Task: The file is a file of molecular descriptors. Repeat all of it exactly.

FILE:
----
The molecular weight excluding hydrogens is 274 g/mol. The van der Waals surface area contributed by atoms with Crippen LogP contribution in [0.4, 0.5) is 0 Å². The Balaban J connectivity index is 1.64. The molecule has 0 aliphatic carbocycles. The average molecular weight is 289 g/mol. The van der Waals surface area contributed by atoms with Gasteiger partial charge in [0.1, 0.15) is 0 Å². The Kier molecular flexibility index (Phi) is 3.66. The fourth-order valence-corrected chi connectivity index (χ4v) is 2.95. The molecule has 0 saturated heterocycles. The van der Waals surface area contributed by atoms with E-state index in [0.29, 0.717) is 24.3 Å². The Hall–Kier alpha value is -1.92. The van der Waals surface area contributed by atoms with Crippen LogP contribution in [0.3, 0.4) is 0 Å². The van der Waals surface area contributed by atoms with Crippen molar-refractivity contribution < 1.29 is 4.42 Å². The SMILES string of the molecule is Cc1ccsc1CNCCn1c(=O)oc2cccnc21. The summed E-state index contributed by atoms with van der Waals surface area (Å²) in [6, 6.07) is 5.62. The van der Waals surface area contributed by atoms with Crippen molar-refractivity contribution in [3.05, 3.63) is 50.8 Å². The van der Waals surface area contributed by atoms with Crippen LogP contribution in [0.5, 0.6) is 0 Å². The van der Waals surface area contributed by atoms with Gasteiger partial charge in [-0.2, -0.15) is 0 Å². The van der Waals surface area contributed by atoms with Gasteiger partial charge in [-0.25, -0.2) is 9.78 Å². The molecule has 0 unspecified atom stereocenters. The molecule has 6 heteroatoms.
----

The molecular weight excluding hydrogens is 274 g/mol. The van der Waals surface area contributed by atoms with Crippen LogP contribution in [0.4, 0.5) is 0 Å². The Balaban J connectivity index is 1.64. The molecule has 0 aliphatic carbocycles. The average molecular weight is 289 g/mol. The van der Waals surface area contributed by atoms with Gasteiger partial charge in [0.1, 0.15) is 0 Å². The Kier molecular flexibility index (Phi) is 3.66. The fourth-order valence-corrected chi connectivity index (χ4v) is 2.95. The molecule has 0 saturated heterocycles. The van der Waals surface area contributed by atoms with E-state index in [0.29, 0.717) is 24.3 Å². The Hall–Kier alpha value is -1.92. The van der Waals surface area contributed by atoms with Crippen LogP contribution in [0.3, 0.4) is 0 Å². The van der Waals surface area contributed by atoms with Crippen molar-refractivity contribution < 1.29 is 4.42 Å². The SMILES string of the molecule is Cc1ccsc1CNCCn1c(=O)oc2cccnc21. The summed E-state index contributed by atoms with van der Waals surface area (Å²) in [6, 6.07) is 5.62. The van der Waals surface area contributed by atoms with Crippen molar-refractivity contribution in [3.05, 3.63) is 50.8 Å². The van der Waals surface area contributed by atoms with Crippen LogP contribution in [0.5, 0.6) is 0 Å². The van der Waals surface area contributed by atoms with Gasteiger partial charge in [-0.2, -0.15) is 0 Å². The van der Waals surface area contributed by atoms with Gasteiger partial charge in [-0.25, -0.2) is 9.78 Å². The molecule has 0 unspecified atom stereocenters. The molecule has 6 heteroatoms.